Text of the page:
Perspectives

K-12 public education: COVID-19 and the associated economic crisis

The nation’s public K-12 education system, composed of approximately 14,000 independent school districts, is confronting the challenges associated with the COVID-19 crisis in a wide variety of ways.

The current crisis highlights structural and performance differences between districts, and it also creates significant pressure on states and districts across several common dimensions:

  • Supporting student learning while addressing issues of equity and access
  • Providing technology solutions and infrastructure to support remote learning and operations
  • Ensuring sources and absolute levels of funding
  • Navigating autonomy and governance relationships between state and local education authorities

While higher education institutions rapidly closed campuses and instituted remote learning, most K-12 systems found themselves navigating challenging and uncharted territory with limited information and little time to prepare for closures. It was not until major districts closed and state governors stepped in that schools shut down en masse. Even so, communication to families, access to devices and resources to support remote learning, and school reopening projections varied widely district to district within a state, and even between schools within some districts. With few fully equipped to support remote student learning, many districts were effectively shut down in mid-March as they explored options and developed remote instructional plans and materials.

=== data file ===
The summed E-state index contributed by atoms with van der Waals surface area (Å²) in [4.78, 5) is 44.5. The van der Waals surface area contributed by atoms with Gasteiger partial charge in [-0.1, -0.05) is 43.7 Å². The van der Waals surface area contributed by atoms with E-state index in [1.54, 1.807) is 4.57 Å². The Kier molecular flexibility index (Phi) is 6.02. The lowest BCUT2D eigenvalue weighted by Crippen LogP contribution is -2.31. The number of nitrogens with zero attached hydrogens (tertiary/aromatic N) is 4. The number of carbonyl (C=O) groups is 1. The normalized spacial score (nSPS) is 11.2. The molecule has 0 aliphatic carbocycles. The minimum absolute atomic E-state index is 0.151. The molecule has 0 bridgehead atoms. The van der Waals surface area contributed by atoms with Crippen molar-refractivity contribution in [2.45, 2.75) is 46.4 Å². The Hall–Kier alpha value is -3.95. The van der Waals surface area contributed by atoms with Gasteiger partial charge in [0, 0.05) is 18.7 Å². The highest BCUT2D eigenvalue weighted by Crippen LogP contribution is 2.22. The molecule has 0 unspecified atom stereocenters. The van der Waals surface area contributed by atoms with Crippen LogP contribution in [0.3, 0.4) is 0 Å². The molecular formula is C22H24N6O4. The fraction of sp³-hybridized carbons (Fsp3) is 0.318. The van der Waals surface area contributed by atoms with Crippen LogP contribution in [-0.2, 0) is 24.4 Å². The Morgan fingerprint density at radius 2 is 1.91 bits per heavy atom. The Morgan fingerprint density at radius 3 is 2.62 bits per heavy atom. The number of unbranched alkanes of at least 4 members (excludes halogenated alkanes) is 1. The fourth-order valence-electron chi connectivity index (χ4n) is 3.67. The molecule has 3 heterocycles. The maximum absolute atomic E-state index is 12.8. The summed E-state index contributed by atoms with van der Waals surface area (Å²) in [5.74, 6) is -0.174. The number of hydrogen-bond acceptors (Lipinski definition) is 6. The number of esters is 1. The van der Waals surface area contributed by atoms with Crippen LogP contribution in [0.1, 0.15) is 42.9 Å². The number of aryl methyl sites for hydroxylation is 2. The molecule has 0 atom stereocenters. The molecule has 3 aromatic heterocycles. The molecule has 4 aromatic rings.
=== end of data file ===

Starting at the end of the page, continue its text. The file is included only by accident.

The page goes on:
As of mid-April, most districts are now moving forward with some version of remote delivery, often using commercially available collaboration tools as the foundation. This makeshift remote learning solution should not be confused with best-in-class online courseware, delivery infrastructure and supporting services, but it will likely remain the solution for the rest of the 2019-20 school year — and potentially into the 2020–21 school year.

As the school year closes, states and districts will continue to face myriad challenges over the coming weeks and months. Yet, they must start to plan for how to deliver instruction and drive student learning in a complex and ever-changing situation. Given this unknown, schools, states and districts will be contemplating a variety of scenarios for the next school year and beyond.

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